There will be five clusters of pharmacies — and no storage rooms for medicine at each department, as there are at many hospitals today. How the medication will be transported to patients is yet to be decided.

Scanning robots will ensure that patients get the correct medicine. Maybe there will also be robots to mix the chemotherapy when the “super” hospital is ready in 2022.

The UV-Disinfection robot supplied by Blue Ocean Robotics ApS could destroy viruses and bacteria, allowing staffers to focus their cleanup efforts elsewhere.

Seven towers of stocks will quickly provide departments with supplies through an automated system. The basement will contain robots with self-driving trains and robots that can deliver food.

What other robots will developed for the healthcare market by the time the New OUH opens? Blood-testing robots? Injection robots? Maybe an assistive robot to aid hospital personnel, compound medicines, and dispense them?

Surgical robot in development

The Raven surgical robot at the Maersk Mc-Kinney Moller Institute at the University of Southern Denmark is only one of three such robots in Europe.

The ROSOR research project, being conducted with the Odense University Hospital, is intended to establish a library of robotic surgical procedures, said Thiusius Rajeeth Savarimuthu, an associate professor.

“We teach the robot surgical actions by recording a specific surgical action performed by expert surgeons,” he said. “Based on the recordings, we develop algorithms that we are able to adapt to the current patient and thereby enable all surgeons to execute the recordings of the expert. This is possible because we have full access to both hardware and software of the robot.”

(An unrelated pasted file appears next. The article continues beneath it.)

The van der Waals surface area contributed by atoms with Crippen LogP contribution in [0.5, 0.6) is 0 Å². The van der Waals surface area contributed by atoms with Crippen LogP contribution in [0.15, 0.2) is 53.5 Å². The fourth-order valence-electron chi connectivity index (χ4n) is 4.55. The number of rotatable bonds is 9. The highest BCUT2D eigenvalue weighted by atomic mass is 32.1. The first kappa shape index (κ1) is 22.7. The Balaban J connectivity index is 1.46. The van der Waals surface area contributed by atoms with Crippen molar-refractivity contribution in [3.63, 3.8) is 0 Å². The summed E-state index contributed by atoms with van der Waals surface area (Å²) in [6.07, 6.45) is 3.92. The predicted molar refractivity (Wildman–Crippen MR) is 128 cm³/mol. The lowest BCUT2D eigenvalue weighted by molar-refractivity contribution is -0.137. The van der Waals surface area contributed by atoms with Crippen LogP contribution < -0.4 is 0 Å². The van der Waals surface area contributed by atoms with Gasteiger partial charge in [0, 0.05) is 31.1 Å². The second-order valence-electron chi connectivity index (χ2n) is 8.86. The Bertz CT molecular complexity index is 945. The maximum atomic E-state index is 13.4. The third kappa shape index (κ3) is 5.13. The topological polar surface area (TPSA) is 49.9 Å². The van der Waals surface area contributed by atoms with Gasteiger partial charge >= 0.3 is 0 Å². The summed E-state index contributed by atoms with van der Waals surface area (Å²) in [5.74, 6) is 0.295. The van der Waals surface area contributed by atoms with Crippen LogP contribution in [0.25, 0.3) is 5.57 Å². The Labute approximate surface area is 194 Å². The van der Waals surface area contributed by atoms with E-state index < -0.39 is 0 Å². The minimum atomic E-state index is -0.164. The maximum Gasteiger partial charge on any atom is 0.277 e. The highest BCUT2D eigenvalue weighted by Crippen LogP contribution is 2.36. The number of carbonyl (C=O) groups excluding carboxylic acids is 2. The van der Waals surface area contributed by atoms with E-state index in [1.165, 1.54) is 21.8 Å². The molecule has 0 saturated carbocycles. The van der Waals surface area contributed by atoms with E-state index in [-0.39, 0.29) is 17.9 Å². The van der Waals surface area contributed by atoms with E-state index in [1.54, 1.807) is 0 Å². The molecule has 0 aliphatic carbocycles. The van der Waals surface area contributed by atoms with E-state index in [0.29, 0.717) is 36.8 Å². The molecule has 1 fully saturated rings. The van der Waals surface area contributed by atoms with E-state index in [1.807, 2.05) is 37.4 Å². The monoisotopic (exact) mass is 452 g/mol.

Furthermore, “Raven enables companies to test surgical solutions here at University of Southern Denmark, where they make sure their prototypes work before making the expensive tests at a hospital,” said Savarimuthu.

PillCam is a long-term research project

Researchers are working on a tiny robotic camera that can be swallowed and diagnose colon cancer.

A tech pill to swallow

Also at RoboBusiness Europe, Esmaeil S. Nadimi, an associate professor at the Maersk Mc-Kinney Moller Institute, talked about diagnosing colon cancer with mini robots. The PillCam is long-term research project, and ingestible capsules containing tiny robots probably won’t be ready for use until 2030.

This is a further development of colon capsule endoscopy (CCE), which promises to complement the two existing diagnostic methods of screening for colorectal cancer. In CCE, a patient swallows a mini camera that takes pictures of the colon while passing through the body without harm.

The mini robots could be used to detect polyps that could become cancerous, Nadimi said. However, he said, there are many things that can delay the project because it affects life-threatening conditions, and there are many risk factors.

Better living with assistive robots

Melvin was just one of the assistive robots at the RoboBusiness Europe exhibition.

For instance, attendees could try to walk with an intelligent walker from the EU project SILVER (Supporting Independent Living for the Elderly through Robotics) and look at a suit for rehabilitation.

In the fringes of assisted living technologies were floor-cleaning robots. Another innovative project at Odense University Hospital is testing Google Glasses for hands-free clinical use.